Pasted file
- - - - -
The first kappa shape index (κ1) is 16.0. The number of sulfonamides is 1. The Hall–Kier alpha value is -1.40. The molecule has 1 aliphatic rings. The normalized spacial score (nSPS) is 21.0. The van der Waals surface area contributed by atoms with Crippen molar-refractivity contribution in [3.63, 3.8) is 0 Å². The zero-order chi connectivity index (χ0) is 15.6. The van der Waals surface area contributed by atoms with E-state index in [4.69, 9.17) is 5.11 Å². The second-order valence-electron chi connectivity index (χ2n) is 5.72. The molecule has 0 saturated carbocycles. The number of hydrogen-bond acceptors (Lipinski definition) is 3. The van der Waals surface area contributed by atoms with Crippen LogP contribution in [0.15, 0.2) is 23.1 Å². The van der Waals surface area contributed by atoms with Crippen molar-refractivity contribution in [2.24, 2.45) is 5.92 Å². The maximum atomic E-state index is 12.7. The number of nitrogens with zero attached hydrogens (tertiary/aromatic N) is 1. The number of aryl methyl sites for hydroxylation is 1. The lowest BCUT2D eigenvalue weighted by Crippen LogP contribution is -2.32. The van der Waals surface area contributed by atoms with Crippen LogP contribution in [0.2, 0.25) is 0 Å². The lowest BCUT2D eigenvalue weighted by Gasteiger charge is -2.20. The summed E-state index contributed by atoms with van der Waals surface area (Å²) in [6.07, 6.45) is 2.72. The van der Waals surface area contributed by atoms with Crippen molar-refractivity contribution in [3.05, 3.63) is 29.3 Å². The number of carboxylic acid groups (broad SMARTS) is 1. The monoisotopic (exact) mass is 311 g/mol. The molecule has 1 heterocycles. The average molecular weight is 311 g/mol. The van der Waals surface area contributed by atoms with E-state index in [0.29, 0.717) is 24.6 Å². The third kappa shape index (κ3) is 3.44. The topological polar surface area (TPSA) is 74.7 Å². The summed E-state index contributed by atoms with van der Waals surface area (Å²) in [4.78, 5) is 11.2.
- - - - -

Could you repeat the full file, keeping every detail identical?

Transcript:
The first kappa shape index (κ1) is 16.0. The number of sulfonamides is 1. The Hall–Kier alpha value is -1.40. The molecule has 1 aliphatic rings. The normalized spacial score (nSPS) is 21.0. The van der Waals surface area contributed by atoms with Crippen molar-refractivity contribution in [3.63, 3.8) is 0 Å². The zero-order chi connectivity index (χ0) is 15.6. The van der Waals surface area contributed by atoms with E-state index in [4.69, 9.17) is 5.11 Å². The second-order valence-electron chi connectivity index (χ2n) is 5.72. The molecule has 0 saturated carbocycles. The number of hydrogen-bond acceptors (Lipinski definition) is 3. The van der Waals surface area contributed by atoms with Crippen LogP contribution in [0.15, 0.2) is 23.1 Å². The van der Waals surface area contributed by atoms with Crippen molar-refractivity contribution in [2.24, 2.45) is 5.92 Å². The maximum atomic E-state index is 12.7. The number of nitrogens with zero attached hydrogens (tertiary/aromatic N) is 1. The number of aryl methyl sites for hydroxylation is 1. The lowest BCUT2D eigenvalue weighted by Crippen LogP contribution is -2.32. The van der Waals surface area contributed by atoms with Crippen LogP contribution in [0.2, 0.25) is 0 Å². The lowest BCUT2D eigenvalue weighted by Gasteiger charge is -2.20. The summed E-state index contributed by atoms with van der Waals surface area (Å²) in [6.07, 6.45) is 2.72. The van der Waals surface area contributed by atoms with Crippen molar-refractivity contribution in [3.05, 3.63) is 29.3 Å². The number of carboxylic acid groups (broad SMARTS) is 1. The monoisotopic (exact) mass is 311 g/mol. The molecule has 1 heterocycles. The average molecular weight is 311 g/mol. The van der Waals surface area contributed by atoms with E-state index in [0.29, 0.717) is 24.6 Å². The third kappa shape index (κ3) is 3.44. The topological polar surface area (TPSA) is 74.7 Å². The summed E-state index contributed by atoms with van der Waals surface area (Å²) in [4.78, 5) is 11.2.